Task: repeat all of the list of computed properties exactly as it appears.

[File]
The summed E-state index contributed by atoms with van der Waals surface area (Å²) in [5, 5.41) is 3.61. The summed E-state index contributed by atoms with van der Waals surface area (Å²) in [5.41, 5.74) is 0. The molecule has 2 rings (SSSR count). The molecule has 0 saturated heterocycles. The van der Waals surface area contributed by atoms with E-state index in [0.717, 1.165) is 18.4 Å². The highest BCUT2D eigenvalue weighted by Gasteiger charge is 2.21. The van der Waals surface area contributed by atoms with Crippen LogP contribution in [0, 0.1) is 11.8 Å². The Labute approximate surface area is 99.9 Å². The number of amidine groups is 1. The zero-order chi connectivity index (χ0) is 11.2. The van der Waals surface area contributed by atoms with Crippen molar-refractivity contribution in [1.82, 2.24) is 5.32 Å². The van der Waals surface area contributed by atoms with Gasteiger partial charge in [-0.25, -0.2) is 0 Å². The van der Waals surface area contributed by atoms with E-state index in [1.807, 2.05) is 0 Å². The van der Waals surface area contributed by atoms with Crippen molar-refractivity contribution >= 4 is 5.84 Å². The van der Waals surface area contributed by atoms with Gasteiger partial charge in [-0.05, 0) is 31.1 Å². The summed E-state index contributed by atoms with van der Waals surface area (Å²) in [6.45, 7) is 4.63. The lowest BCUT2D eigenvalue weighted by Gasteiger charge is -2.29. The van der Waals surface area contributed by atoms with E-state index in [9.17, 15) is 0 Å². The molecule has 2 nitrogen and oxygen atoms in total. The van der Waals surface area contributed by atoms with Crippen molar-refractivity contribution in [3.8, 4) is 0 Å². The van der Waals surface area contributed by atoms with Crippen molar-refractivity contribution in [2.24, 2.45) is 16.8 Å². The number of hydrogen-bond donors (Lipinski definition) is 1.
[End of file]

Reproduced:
The summed E-state index contributed by atoms with van der Waals surface area (Å²) in [5, 5.41) is 3.61. The summed E-state index contributed by atoms with van der Waals surface area (Å²) in [5.41, 5.74) is 0. The molecule has 2 rings (SSSR count). The molecule has 0 saturated heterocycles. The van der Waals surface area contributed by atoms with E-state index in [0.717, 1.165) is 18.4 Å². The highest BCUT2D eigenvalue weighted by Gasteiger charge is 2.21. The van der Waals surface area contributed by atoms with Crippen LogP contribution in [0, 0.1) is 11.8 Å². The Labute approximate surface area is 99.9 Å². The number of amidine groups is 1. The zero-order chi connectivity index (χ0) is 11.2. The van der Waals surface area contributed by atoms with Crippen molar-refractivity contribution in [1.82, 2.24) is 5.32 Å². The van der Waals surface area contributed by atoms with Gasteiger partial charge in [-0.25, -0.2) is 0 Å². The van der Waals surface area contributed by atoms with E-state index in [1.807, 2.05) is 0 Å². The van der Waals surface area contributed by atoms with Crippen molar-refractivity contribution >= 4 is 5.84 Å². The van der Waals surface area contributed by atoms with Gasteiger partial charge in [-0.05, 0) is 31.1 Å². The summed E-state index contributed by atoms with van der Waals surface area (Å²) in [6.45, 7) is 4.63. The lowest BCUT2D eigenvalue weighted by Gasteiger charge is -2.29. The van der Waals surface area contributed by atoms with E-state index in [9.17, 15) is 0 Å². The molecule has 2 nitrogen and oxygen atoms in total. The van der Waals surface area contributed by atoms with Crippen molar-refractivity contribution in [3.8, 4) is 0 Å². The van der Waals surface area contributed by atoms with Crippen molar-refractivity contribution in [2.24, 2.45) is 16.8 Å². The number of hydrogen-bond donors (Lipinski definition) is 1.